The idea of a global institution has captivated thinkers since Immanuel Kant in the 18th century. But a body set up to create and maintain world peace and security needs the right people to make it work.
When the United Nations was created in 1945, old sentiments – seen in the disbanded League of Nations – threatened to prevail. Would the UN and its leadership simply comply with the great powers of the day?
Dag Hammarskjöld was the UN’s second secretary-general from 1953 to 1961. He showed that defiant independence in this role was possible.
Hammarskjöld was born in Jönköping in south-central Sweden in 1905, the fourth son of Sweden’s first world war prime minister Hjalmar Hammarskjöld.
In 1953, he reflected on his family’s influence on his career. “From generations of soldiers and government officials on my father’s side I inherited a belief that no life was more satisfactory than one of selfless service to your country – or humanity,” he said.
After doing degrees covering literature, linguistics, history, economics and law, he entered the Swedish civil service in 1930, ending up in Ministry for Foreign Affairs. In the late 1940s he represented Sweden at the newly formed United Nations.
A new secretary-general
In 1953, he succeeded Norway’s Trgve Lie as UN secretary-general – easily securing enough votes for the job. At this point, the international state system was in crisis. The Cold War and the Iron Curtain threatened the paralyse the entire organisation.
Hammarskjöld’s approach and lasting legacy were to develop the secretary-general’s political role. He took executive action, which filled power vacuums as the colonial system broke apart after the Second World War.
Two concepts underpinned this approach. The first was an intervention to maintain international order – thereby transforming the UN from a static international body to a more engaged one.
These interventions including “preventative diplomacy” – trying to stem conflict from developing and spreading – fact-finding missions, peacekeeping forces and operations, technical assistance and international administration.
Fledgling states could rely on UN assistance till they were self-functioning. Doing so would preserve the independence of decolonised countries and forge an international system with “equal economic opportunities for all individuals and nations”.
As Hammarskjöld explained in 1960, the UN was ideal for this task.
“A universal organisation neutral in the big power struggles over ideology and influence in the world, subordinated to the common will of the member governments and free from any aspirations of its own power and influence over any group or nation,” he said.
Indeed, the second key concept was a firm commitment to neutrality when maintaining international order. This was considered a vital element for an international organisation dedicated to global governance.
In practice, Hammarskjöld negotiated the release of United States soldiers captured by the Chinese volunteer army during the Korean War and attempted to resolve the Suez Canal Crisis of 1956. He was also instrumental to facilitating the withdrawal of US and British troops from Lebanon and Jordan in 1958. In such conduct, he defined the secretary-general’s office in international diplomacy and conflict management and ensured the lingering role of peacekeeping operations.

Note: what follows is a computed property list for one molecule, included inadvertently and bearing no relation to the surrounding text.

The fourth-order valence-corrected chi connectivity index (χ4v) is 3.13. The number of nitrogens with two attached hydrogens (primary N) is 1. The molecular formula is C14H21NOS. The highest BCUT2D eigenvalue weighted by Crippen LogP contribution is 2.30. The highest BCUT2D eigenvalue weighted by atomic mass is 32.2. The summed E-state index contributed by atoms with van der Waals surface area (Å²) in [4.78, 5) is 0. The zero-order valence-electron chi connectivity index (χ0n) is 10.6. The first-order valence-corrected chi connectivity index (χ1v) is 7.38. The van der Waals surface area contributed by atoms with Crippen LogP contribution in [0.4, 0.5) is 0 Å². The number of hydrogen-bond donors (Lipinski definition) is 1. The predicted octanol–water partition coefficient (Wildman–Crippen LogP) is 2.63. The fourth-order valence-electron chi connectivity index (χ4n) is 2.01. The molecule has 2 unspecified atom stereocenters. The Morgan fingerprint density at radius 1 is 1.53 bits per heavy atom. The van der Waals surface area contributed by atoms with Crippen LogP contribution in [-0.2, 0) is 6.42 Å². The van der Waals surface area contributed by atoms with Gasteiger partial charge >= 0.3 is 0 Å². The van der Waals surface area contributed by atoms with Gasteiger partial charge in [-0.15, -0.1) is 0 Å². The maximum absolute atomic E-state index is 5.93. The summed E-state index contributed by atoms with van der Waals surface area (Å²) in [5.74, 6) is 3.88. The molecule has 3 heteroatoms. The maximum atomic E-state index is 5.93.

But the expansion of this type of intervention by the UN was not welcomed by the traditional powers. Reflecting on the role played by Hammarskjöld during the Suez Crisis, Sir Pierson Dixon, British ambassador to the UN, observed the secretary-general could no longer be considered a “a symbol or even an executive: he has become a force”.
As historian Susan Williams writes,
Hammarskjöld sought to shield the newly-independent nations from the predatory aims of the Great Powers. His enemies included colonialists and settlers in Africa who were determined to maintain white minority rule.
In September 1961, Hammarskjöld was on a peace mission in the newly independent Congo. But while flying from Leopoldville, the former capital of the Belgian Congo, to Ndola in Northern Rhodesia (present-day Zambia), his plane crashed. Everyone onboard, including the secretary-general, was killed.
The crash has never officially been recognised as a political assassination. But there have always been deep suspicions, making it one of the great unresolved mysteries of the 20th century.
As former US President Harry Truman told reporters immediately after the crash, Hammarskjöld “was on the point of getting something done when they killed him. Notice that I said ‘when they killed him’”.
Hammarskjöld’s legacy was so profound as to encourage a range of theories as to why he died. In 1992, Australian diplomat George Ivan Smith and Irish author Conor Cruise O’Brien, both UN officials in 1961 in Congo, opined the secretary-general had been shot down by mercenaries in the pay of European industrialists.
In her 2011 book, Who Killed Hammarskjöld? Williams examined the possibility of an assassination or a botched hijacking. Noting details were still murky, she concluded: “his death was most certainly the result of a sinister intervention”.
Peacekeeping and neutrality
To this day, Hammarskjöld’s legacy endures through the continued deployment of UN peacekeeping operations with the aim of promoting “stability, security and peace processes”.
His shaping of the general-secretary position is also marked: an international, neutral figure tasked, however successful, with using preventative diplomacy, promoting peace and securing an environment where states can develop on their own terms.
Binoy Kampmark is a Senior Lecturer in Global Studies, Social Science & Planning at the RMIT University.
This article first appeared on The Conversation.